They had a contact at Launch Housing and the partnership fell into place.
In the initial planning stages, The Body Shop asked Launch Housing what they needed and how the organisation could utilise their platform. A relatively new charity, formed from the merger of Hanover Welfare Services and HomeGround Services in 2015, Launch Housing requested help raising awareness, getting their name and cause out there.
“At its simplest level, it was about demonstrating the problem and challenging people’s biases around homelessness,” says Shannon.
This awareness campaign worked with The Body Shop’s target audience: predominantly young, smart ethically engaged women. It also worked for the platform TikTok.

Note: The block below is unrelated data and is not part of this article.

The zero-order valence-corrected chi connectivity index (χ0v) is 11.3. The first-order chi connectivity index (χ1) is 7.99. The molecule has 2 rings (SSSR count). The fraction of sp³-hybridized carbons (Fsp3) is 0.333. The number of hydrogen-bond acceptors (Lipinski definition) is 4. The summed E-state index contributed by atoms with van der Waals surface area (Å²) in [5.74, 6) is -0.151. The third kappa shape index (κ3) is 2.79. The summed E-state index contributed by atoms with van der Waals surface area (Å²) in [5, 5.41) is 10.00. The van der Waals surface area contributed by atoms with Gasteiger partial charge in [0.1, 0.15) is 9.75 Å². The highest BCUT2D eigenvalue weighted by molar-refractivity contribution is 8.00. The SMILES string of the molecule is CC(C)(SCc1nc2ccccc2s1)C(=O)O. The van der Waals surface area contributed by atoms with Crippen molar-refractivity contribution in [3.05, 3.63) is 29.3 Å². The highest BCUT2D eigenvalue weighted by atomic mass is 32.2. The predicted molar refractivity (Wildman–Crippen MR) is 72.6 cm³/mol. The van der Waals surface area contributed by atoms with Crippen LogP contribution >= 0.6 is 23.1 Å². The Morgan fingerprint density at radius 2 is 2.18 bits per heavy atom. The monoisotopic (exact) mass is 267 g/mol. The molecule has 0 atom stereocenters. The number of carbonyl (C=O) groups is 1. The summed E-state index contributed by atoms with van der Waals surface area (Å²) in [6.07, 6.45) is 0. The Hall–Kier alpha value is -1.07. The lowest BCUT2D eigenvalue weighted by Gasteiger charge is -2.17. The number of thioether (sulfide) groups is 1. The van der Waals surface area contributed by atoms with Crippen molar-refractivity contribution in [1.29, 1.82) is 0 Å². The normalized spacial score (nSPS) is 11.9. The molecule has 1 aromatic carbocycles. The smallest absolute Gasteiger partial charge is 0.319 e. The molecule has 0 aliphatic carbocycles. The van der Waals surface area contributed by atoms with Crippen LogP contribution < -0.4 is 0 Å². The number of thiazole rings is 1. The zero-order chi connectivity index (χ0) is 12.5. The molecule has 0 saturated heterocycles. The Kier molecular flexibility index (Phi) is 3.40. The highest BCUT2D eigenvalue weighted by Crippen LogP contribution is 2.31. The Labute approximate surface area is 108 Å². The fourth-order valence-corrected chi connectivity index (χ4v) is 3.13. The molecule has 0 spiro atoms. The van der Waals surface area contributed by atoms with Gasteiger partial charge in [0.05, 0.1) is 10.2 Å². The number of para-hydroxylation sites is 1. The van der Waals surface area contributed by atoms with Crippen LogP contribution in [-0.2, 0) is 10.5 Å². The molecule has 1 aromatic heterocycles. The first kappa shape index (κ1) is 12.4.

“TikTok started out as a platform for people to share their singing and dancing and now it’s becoming a platform for people to vocalise activism and to share their personal stories. Young women are using it to really bring awareness to causes.”
“We thought if we could promote Siala’s song and ask people to join us and inspire that sense of entry-level activism. If there’s one thing we’ve learnt this year with the Black Lives Matter movement, the bushfires, and COVID-19 is that lots of small actions can lead to big change,” says Shannon.
“At the heart of it, it’s really inspiring critical conversation and just starting somewhere. If someone is able to make a TikTok video that raises awareness, and they can touch just one person who then inspires another person … that grassroots movement is what we were hoping to inspire.”
360 degrees of promotion